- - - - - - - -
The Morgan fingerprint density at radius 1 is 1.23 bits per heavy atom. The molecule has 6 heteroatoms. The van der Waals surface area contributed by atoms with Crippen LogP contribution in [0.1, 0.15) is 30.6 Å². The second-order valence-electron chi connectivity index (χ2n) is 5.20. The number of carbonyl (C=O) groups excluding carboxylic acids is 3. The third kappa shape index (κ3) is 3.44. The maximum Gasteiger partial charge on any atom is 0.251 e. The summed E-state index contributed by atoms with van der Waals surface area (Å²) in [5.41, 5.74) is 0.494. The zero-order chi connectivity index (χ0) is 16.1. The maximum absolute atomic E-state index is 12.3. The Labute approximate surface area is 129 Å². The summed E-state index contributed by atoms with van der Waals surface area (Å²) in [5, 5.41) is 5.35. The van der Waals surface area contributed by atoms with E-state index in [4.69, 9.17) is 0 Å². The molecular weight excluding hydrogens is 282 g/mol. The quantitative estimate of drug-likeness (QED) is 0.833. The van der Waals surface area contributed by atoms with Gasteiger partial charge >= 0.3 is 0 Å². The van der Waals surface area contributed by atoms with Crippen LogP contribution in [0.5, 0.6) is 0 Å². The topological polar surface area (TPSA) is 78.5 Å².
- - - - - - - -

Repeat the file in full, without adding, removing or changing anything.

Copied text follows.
The Morgan fingerprint density at radius 1 is 1.23 bits per heavy atom. The molecule has 6 heteroatoms. The van der Waals surface area contributed by atoms with Crippen LogP contribution in [0.1, 0.15) is 30.6 Å². The second-order valence-electron chi connectivity index (χ2n) is 5.20. The number of carbonyl (C=O) groups excluding carboxylic acids is 3. The third kappa shape index (κ3) is 3.44. The maximum Gasteiger partial charge on any atom is 0.251 e. The summed E-state index contributed by atoms with van der Waals surface area (Å²) in [5.41, 5.74) is 0.494. The zero-order chi connectivity index (χ0) is 16.1. The maximum absolute atomic E-state index is 12.3. The Labute approximate surface area is 129 Å². The summed E-state index contributed by atoms with van der Waals surface area (Å²) in [5, 5.41) is 5.35. The van der Waals surface area contributed by atoms with E-state index in [4.69, 9.17) is 0 Å². The molecular weight excluding hydrogens is 282 g/mol. The quantitative estimate of drug-likeness (QED) is 0.833. The van der Waals surface area contributed by atoms with Gasteiger partial charge >= 0.3 is 0 Å². The van der Waals surface area contributed by atoms with Crippen LogP contribution in [0.5, 0.6) is 0 Å². The topological polar surface area (TPSA) is 78.5 Å².